The Naval Battles are the most spectacular events. They work much like they did in AC III, but are no longer scripted events. The ocean is filled with plenty of small and large ships for you to battle against. Simply viewing one through your spyglass gives you details on their strength and resources. Opening-fire on any ship is entirely up to you, and doing so can be a thrilling experience. Small ships can be easily sunk with one or two rounds of cannons. Yet, the larger ships can be far more challenging. There's a neat array of weapons, which you can purchase from collecting resources by plundering ships. You could increase the Hull's armour, improve the damage of your cannons, or even add a Mortar. It can be extremely addictive trying to improve your ship, and it makes challenging other ships so enticing.
Large ships are the most exciting to battle, mostly due to the ability to climb on board. Swinging to your foes burning ship, then assassinating the captain from above is an instant joy. It's these instances when your reminded it's very much an AC game, as much as a pirate one. Aerial assassination, stealth kills and free-running works seamlessly, but on slight occasions I found Edward hopping to a structure I didn't intend to. Combat is also fluid and responsive. It's pretty much unchanged from it's predecessors, with you given a standard and heavy attack, along with dodge and counter attacks. It's just as fun as it's ever been, and there's some nice pirate weaponry to spice things up, such as swords and duel-pistols.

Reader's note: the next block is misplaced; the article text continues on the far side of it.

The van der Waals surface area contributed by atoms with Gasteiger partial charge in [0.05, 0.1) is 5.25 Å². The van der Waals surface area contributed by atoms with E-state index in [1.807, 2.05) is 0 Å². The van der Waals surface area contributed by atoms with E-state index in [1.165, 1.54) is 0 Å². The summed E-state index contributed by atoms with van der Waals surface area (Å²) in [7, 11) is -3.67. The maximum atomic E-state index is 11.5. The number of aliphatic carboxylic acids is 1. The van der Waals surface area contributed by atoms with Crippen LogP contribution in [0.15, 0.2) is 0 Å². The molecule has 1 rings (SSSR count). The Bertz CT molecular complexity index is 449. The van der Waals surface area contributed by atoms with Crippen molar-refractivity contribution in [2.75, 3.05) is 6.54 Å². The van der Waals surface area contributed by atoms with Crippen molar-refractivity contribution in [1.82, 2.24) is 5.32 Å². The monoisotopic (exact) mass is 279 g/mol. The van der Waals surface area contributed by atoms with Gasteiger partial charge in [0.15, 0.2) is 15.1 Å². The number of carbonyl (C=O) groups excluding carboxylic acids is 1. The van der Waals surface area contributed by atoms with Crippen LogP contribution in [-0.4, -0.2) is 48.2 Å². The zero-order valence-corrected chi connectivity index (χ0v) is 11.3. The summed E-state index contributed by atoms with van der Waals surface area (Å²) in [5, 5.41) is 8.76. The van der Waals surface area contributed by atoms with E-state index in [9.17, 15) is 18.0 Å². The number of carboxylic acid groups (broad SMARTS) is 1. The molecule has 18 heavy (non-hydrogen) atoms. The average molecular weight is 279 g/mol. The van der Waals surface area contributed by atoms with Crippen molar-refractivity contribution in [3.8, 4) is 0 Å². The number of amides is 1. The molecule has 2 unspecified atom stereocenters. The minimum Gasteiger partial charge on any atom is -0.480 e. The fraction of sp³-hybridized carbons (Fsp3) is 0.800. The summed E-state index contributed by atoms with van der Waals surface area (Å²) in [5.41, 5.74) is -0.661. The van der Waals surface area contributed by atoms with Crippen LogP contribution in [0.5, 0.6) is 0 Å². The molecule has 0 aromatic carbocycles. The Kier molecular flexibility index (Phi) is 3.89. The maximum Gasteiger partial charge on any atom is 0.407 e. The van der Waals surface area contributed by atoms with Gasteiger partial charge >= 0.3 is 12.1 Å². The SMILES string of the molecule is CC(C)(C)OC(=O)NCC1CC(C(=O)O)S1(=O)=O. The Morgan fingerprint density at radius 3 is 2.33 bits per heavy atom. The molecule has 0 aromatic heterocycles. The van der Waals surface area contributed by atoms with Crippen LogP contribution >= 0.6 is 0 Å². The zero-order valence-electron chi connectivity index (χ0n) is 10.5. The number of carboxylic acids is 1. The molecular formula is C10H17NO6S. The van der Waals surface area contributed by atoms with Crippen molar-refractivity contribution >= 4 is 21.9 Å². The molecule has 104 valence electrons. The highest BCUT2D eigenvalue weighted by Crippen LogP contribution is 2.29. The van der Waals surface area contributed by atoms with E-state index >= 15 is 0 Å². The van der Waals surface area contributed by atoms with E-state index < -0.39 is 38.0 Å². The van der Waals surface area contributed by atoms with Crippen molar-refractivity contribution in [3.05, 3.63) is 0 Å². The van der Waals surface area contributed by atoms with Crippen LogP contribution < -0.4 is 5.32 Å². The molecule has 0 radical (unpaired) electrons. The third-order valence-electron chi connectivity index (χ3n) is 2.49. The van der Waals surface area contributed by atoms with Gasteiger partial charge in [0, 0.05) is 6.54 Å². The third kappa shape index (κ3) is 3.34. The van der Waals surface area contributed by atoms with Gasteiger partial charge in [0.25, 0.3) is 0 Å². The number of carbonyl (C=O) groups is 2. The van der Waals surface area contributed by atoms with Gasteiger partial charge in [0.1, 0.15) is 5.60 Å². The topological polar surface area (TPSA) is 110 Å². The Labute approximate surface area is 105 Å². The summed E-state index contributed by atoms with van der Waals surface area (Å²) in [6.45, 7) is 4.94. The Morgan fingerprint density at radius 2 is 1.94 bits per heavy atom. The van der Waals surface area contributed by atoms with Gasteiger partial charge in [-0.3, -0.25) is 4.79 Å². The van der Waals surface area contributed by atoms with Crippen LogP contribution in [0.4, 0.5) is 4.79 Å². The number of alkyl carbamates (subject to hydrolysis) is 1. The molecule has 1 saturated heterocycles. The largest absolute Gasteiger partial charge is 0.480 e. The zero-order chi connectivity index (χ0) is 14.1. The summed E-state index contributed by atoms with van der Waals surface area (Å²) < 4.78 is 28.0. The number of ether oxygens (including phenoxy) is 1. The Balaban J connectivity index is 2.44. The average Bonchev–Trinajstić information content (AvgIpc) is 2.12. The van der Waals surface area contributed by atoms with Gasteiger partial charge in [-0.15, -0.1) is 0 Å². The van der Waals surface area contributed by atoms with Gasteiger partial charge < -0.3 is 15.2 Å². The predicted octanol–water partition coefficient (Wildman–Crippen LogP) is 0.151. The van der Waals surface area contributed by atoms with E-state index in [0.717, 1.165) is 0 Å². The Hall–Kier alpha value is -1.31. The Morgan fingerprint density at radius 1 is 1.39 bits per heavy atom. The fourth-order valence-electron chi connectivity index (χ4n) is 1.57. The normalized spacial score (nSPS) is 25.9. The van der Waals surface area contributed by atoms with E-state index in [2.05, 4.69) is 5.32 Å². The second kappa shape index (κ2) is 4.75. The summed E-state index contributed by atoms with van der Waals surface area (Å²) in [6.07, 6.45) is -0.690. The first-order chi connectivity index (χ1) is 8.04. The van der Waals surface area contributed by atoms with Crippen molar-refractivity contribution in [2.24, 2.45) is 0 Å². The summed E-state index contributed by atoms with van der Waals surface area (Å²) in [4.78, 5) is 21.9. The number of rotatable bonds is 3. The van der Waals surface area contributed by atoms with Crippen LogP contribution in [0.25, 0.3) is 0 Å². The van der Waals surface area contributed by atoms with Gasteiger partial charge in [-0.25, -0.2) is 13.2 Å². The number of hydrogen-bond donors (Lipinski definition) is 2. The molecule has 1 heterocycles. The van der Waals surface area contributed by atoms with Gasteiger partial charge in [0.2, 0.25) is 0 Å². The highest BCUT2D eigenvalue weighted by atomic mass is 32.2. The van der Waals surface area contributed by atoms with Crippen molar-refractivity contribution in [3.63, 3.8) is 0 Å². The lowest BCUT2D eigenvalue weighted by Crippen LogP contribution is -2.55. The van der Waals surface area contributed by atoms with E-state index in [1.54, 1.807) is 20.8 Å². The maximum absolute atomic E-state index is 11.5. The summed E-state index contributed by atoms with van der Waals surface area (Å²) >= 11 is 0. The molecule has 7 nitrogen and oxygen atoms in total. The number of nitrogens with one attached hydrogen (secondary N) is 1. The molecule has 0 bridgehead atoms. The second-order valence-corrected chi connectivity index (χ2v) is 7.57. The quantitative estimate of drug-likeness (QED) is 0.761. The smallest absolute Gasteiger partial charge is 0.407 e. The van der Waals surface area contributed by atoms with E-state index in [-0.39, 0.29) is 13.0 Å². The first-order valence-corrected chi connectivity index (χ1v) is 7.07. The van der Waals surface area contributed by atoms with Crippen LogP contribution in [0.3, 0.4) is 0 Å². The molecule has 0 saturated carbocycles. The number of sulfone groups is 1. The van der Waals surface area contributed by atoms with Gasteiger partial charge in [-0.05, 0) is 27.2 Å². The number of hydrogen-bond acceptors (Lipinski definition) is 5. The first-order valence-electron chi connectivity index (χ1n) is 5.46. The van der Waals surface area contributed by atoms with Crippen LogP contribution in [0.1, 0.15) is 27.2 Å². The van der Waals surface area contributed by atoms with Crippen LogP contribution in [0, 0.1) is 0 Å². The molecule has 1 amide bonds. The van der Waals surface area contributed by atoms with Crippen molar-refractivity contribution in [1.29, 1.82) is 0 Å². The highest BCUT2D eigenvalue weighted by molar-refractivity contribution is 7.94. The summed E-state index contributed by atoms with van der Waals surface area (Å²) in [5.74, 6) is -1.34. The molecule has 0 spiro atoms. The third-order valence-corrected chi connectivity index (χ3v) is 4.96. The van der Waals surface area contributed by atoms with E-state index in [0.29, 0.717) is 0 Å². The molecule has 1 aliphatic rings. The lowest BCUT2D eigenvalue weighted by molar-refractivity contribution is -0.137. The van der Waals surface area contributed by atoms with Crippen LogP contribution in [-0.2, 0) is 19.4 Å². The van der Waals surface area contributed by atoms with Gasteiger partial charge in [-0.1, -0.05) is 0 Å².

Open-ended Assassination's make a welcoming return, which gives players more freedom in how they execute. Whether it's sneaking up behind your target, executing them discreetly with your hidden blade, luring them into a haystack , or simply dropping down from above. The environments are well designed, making it easy for you to accomplish your desired assassinations. There are, however, the return of eavesdropping missions, which require you to pursue targets, listening in on their conversations. These are the most uninteresting sections of the game. They are the weakest addition to the series, and it's surprising that they return in AC IV.
The visuals shouldn't go unmentioned. Even though this is the current-gen version, it looks nothing less than fantastic. The amount of detail is impressive, especially when considering it's scale. It all looks beautifully crisp, from the buildings, lush tropical islands, to the ocean waves. There's hardly any loading times either, and it all runs very smooth. Occasionally, you may find some citizens popping into view, but I only noticed this on a few occasions.
Along with single-player, also comes multiplayer. Online has been a big focus since it was first introduced in Brotherhood. In Black Flag, Ubisoft don't just add the same modes and provide new map designs. There's still your traditional modes, such as Manhunt and Wolfpack mode. Yet, the new Game Lab tool is what may have you returning. This allows you to personalize game modes to your taste. There's tons of options, such as the ability to choose what abilities can be performed. You can also change the score rewarded for kills, and much more. It's a great new addition, and one that keeps the multiplayer fresh.
AC : Black Flag is a great step up from it's predecessors. There's enough here to keep the series at an interesting level. The main highlight's are with it's large open world. Then there's the Naval Battles and a more enjoyable single-player offering than in AC III. Overall, this is one of the best, if not the best AC game yet. It's a refreshing entry, and certainly one of 2013's biggest highlights.
Review by Gareth Smith